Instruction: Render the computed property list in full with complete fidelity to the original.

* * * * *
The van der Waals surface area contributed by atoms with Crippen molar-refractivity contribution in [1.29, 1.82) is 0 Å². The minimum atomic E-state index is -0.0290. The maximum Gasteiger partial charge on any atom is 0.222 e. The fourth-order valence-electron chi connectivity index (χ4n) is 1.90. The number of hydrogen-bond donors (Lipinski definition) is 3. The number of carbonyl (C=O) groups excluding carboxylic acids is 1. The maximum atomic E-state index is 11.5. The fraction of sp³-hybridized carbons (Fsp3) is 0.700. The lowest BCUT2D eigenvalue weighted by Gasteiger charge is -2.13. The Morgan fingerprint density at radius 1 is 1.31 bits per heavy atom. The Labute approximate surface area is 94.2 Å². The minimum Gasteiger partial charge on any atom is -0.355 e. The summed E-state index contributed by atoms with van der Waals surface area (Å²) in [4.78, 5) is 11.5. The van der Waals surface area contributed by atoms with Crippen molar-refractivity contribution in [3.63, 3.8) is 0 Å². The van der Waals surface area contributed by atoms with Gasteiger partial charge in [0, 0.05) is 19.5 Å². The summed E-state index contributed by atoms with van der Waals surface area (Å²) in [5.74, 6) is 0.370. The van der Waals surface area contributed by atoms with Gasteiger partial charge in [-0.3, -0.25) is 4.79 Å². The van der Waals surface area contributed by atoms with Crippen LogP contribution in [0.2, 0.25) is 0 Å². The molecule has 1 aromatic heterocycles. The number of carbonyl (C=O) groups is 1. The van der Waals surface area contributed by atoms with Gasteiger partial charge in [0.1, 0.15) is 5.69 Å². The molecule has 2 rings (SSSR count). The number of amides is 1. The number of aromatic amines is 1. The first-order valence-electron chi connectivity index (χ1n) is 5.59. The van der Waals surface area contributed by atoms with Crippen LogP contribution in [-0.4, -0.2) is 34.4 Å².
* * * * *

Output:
The van der Waals surface area contributed by atoms with Crippen molar-refractivity contribution in [1.29, 1.82) is 0 Å². The minimum atomic E-state index is -0.0290. The maximum Gasteiger partial charge on any atom is 0.222 e. The fourth-order valence-electron chi connectivity index (χ4n) is 1.90. The number of hydrogen-bond donors (Lipinski definition) is 3. The number of carbonyl (C=O) groups excluding carboxylic acids is 1. The maximum atomic E-state index is 11.5. The fraction of sp³-hybridized carbons (Fsp3) is 0.700. The lowest BCUT2D eigenvalue weighted by Gasteiger charge is -2.13. The Morgan fingerprint density at radius 1 is 1.31 bits per heavy atom. The Labute approximate surface area is 94.2 Å². The minimum Gasteiger partial charge on any atom is -0.355 e. The summed E-state index contributed by atoms with van der Waals surface area (Å²) in [4.78, 5) is 11.5. The van der Waals surface area contributed by atoms with Crippen molar-refractivity contribution in [3.63, 3.8) is 0 Å². The van der Waals surface area contributed by atoms with Gasteiger partial charge in [0, 0.05) is 19.5 Å². The summed E-state index contributed by atoms with van der Waals surface area (Å²) in [5.74, 6) is 0.370. The van der Waals surface area contributed by atoms with Gasteiger partial charge in [-0.3, -0.25) is 4.79 Å². The van der Waals surface area contributed by atoms with Crippen LogP contribution in [0.2, 0.25) is 0 Å². The molecule has 1 aromatic heterocycles. The number of carbonyl (C=O) groups is 1. The van der Waals surface area contributed by atoms with Gasteiger partial charge in [0.1, 0.15) is 5.69 Å². The molecule has 2 rings (SSSR count). The number of amides is 1. The number of aromatic amines is 1. The first-order valence-electron chi connectivity index (χ1n) is 5.59. The van der Waals surface area contributed by atoms with Crippen LogP contribution in [-0.4, -0.2) is 34.4 Å².